Nine yards of happiness

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Nine yards of happiness

How one simple act of giving away a collection of saris turned into a social experiment - and snowballed into a mini movement for women's empowerment


Karen Ann Monsy

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Published: Fri 22 Sep 2017, 12:00 AM

Last updated: Fri 22 Sep 2017, 2:00 AM

On August 9, Kolkata-based Mudar Patherya received a phone call from an acquaintance. The latter's mother had passed away a few months ago and had left behind a collection of 100 "excellent" saris. "Can they be donated?" he wanted to know. Mudar, who works closely with scores of NGOs across the state of West Bengal, suggested Sarbari, a home for mental health patients run by NGO Iswar Sankalpa. He had just one concern: he was keen not to make the recipients 'feel small'.
"I could visualise the scene clearly," says Mudar, who also runs Trisys, a financial and corporate communications consultancy. "We'd go over to give out these costly saris, and all these women would stand in front of us gratefully, even apologetically." The idea seemed really distasteful to Mudar, who wanted to avoid turning a kind act into an exhibition of charity. "I didn't want them to feel beholden - I wanted them to feel great." That's when he hit upon the idea of giving the women makeovers and organising a photo shoot of them in their saris. He knew it was a departure from standard 'anonymous' donation practices; what he didn't - and couldn't have - anticipated were the ripples of change it would bring.
In the few minutes that it took to apply some basic makeup on the women at the Sarbari shelter, Mudar notes, a remarkable change was occurring that wasn't entirely physical - it was psychological as well. "The women began developing poise, turning coy, walking with confidence, smiling wide. Somewhere," he says, "there was a desire to be beautiful. That's the nerve we touched. And a single sari made all the difference."
It was only when his post about the event was shared more than 365 times on Facebook that he woke up to the fact that "something was happening" and decided to take the initiative further. He created a video telling the 'story of a sari', which has since been widely distributed on WhatsApp - and the donations began to pour in from all over Kolkata: 120 saris went to ragpickers in Topsia, 650 to leprosy patients in Purulia, 100 to the less privileged in Howrah, 200 to the needy in rural villages, 300 to the poor in Sunderbans... All the donors asked was that the saris be given a new lease of life. And in the six weeks since they began, Mudar and his team of helpers have already distributed close to 1,500 saris. The power of social media? Sure. But more than that, it's been the power of an idea.
It wasn't just social media audiences that were being inspired either. Mudar says he was most surprised when the project's beautician Ishrat Ansar - who was doing this pro bono - became equally motivated and challenged him to think "radical". That's when they decided to look at acid attack survivors. Naturally, the challenge was much greater than it had been with the women they'd worked with up until that point. "There were various skin tone shades to work with [from a makeup point of view], because of the women's injuries," says Mudar. "Where it normally took Ishrat five minutes to turn women around, these cases were taking her about 45 minutes each."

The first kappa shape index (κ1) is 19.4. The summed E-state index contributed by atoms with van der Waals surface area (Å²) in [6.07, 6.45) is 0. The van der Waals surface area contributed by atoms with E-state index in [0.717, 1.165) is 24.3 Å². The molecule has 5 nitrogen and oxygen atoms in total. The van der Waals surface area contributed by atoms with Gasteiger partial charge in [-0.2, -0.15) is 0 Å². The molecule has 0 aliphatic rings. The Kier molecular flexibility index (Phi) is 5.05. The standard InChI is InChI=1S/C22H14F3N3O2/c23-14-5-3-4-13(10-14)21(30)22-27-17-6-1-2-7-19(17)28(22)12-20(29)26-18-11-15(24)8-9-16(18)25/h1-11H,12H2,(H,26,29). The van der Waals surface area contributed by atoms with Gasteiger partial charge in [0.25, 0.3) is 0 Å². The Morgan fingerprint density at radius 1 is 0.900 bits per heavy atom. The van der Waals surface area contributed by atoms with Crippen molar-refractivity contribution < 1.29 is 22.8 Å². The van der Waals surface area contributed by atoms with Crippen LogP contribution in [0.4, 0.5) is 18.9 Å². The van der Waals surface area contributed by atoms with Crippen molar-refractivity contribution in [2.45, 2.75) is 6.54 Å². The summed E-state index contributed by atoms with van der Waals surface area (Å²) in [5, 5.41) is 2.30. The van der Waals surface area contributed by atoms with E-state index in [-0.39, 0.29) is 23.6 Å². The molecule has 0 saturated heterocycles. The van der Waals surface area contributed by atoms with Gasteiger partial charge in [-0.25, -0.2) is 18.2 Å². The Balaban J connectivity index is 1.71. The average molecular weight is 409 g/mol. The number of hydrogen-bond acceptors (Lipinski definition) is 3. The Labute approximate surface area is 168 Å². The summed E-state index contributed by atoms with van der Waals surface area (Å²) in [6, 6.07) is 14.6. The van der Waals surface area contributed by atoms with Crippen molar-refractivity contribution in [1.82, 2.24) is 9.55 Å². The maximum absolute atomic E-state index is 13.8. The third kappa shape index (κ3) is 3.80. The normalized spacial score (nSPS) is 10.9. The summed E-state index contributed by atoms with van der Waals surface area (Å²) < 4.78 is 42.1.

But yet again, the payoff was in the makeover process. Women who came in with their faces partially covered had a sparkle in their eyes, when they were finally asked to pose. "For the little time that they had makeup on - when their skin was being fussed over, their eyes outlined, their hair done - the memory that a part of their faces had been destroyed by acid was distant. They were in a completely different zone, because no one had paid attention to them in this way in a long while."
Perhaps one of the best outcomes of this mini movement to give the saris 'a new life' has been that Mudar is now in talks with doctors to arrange for free medical support and even surgical intervention for the acid attack survivors, who have not been able to afford the cost of such treatment so far. "The sari has now become an excuse," he deadpans. "We've moved on to bigger things."
The philanthropist doesn't have a name for his successful sari-donating initiative. "It would be very glib of me to say that we do," he states, frankly. What he does know is that he's helping give each of the saris that come to him a new narrative. Where once it might have belonged to an affluent woman, it now belongs to an acid attack survivor - and Mudar believes it's because they're "opening up a new conscience". Like they did with the woman aged well over 70 who travelled at least 35 kms to their office the other day to donate saris. "She needed help getting through the staircase to my office, but she came by herself, instead of sending someone," he notes. "Every day is a different story."
The catchphrase these days is 'think big'. Mudar's philosophy is 'think small, think outrageous'. He has just two words for readers: one sari. Every woman has at least one sari that they can donate, he reckons. To them, it may not mean much. But the saris are going to leprosy patients who live all year in the same sari, visually challenged women who haven't felt a new sari in decades, and villagers living in interior areas who are thrilled that they won't now have to buy saris for upcoming festivals. "These are things we won't understand," says Mudar. "But the difference it makes to their lives is incredible."
Happiness looks different to different people, but to these women, it's about nine yards long.

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